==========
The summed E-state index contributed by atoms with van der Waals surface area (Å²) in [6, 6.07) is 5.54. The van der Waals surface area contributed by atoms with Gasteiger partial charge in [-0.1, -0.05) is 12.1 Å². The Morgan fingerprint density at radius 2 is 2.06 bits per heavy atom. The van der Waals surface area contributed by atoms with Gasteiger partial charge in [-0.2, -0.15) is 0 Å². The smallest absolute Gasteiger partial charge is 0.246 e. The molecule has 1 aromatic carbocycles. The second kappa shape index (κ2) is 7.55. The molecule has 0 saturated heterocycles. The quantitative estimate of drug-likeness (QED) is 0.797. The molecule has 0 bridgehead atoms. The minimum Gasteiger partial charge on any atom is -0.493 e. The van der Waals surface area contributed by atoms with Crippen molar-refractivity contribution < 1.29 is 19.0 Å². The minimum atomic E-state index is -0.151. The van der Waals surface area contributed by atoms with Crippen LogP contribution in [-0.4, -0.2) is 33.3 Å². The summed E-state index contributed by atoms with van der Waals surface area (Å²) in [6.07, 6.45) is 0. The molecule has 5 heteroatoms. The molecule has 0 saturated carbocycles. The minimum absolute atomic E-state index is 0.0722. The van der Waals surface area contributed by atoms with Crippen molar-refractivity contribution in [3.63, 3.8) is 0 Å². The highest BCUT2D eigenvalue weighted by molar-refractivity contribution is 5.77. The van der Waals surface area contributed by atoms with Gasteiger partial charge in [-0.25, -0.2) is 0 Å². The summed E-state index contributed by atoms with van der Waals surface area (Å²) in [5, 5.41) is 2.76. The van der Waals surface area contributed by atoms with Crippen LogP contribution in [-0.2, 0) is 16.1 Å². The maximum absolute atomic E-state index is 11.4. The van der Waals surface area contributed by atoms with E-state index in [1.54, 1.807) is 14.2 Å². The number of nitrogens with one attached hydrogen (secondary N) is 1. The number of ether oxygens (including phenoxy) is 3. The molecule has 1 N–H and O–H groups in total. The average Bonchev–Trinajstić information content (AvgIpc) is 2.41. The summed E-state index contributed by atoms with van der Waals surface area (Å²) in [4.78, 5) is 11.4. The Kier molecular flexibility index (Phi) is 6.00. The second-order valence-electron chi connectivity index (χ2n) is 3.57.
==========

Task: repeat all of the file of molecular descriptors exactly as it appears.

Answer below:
The summed E-state index contributed by atoms with van der Waals surface area (Å²) in [6, 6.07) is 5.54. The van der Waals surface area contributed by atoms with Gasteiger partial charge in [-0.1, -0.05) is 12.1 Å². The Morgan fingerprint density at radius 2 is 2.06 bits per heavy atom. The van der Waals surface area contributed by atoms with Gasteiger partial charge in [-0.2, -0.15) is 0 Å². The smallest absolute Gasteiger partial charge is 0.246 e. The molecule has 1 aromatic carbocycles. The second kappa shape index (κ2) is 7.55. The molecule has 0 saturated heterocycles. The quantitative estimate of drug-likeness (QED) is 0.797. The molecule has 0 bridgehead atoms. The minimum Gasteiger partial charge on any atom is -0.493 e. The van der Waals surface area contributed by atoms with Crippen molar-refractivity contribution < 1.29 is 19.0 Å². The minimum atomic E-state index is -0.151. The van der Waals surface area contributed by atoms with Crippen LogP contribution in [-0.4, -0.2) is 33.3 Å². The summed E-state index contributed by atoms with van der Waals surface area (Å²) in [6.07, 6.45) is 0. The molecule has 5 heteroatoms. The molecule has 0 saturated carbocycles. The minimum absolute atomic E-state index is 0.0722. The van der Waals surface area contributed by atoms with Crippen molar-refractivity contribution in [3.63, 3.8) is 0 Å². The highest BCUT2D eigenvalue weighted by molar-refractivity contribution is 5.77. The van der Waals surface area contributed by atoms with Gasteiger partial charge in [-0.25, -0.2) is 0 Å². The summed E-state index contributed by atoms with van der Waals surface area (Å²) in [5, 5.41) is 2.76. The van der Waals surface area contributed by atoms with Crippen LogP contribution in [-0.2, 0) is 16.1 Å². The maximum absolute atomic E-state index is 11.4. The van der Waals surface area contributed by atoms with E-state index in [1.54, 1.807) is 14.2 Å². The number of nitrogens with one attached hydrogen (secondary N) is 1. The number of ether oxygens (including phenoxy) is 3. The molecule has 1 N–H and O–H groups in total. The average Bonchev–Trinajstić information content (AvgIpc) is 2.41. The summed E-state index contributed by atoms with van der Waals surface area (Å²) in [4.78, 5) is 11.4. The Kier molecular flexibility index (Phi) is 6.00. The second-order valence-electron chi connectivity index (χ2n) is 3.57.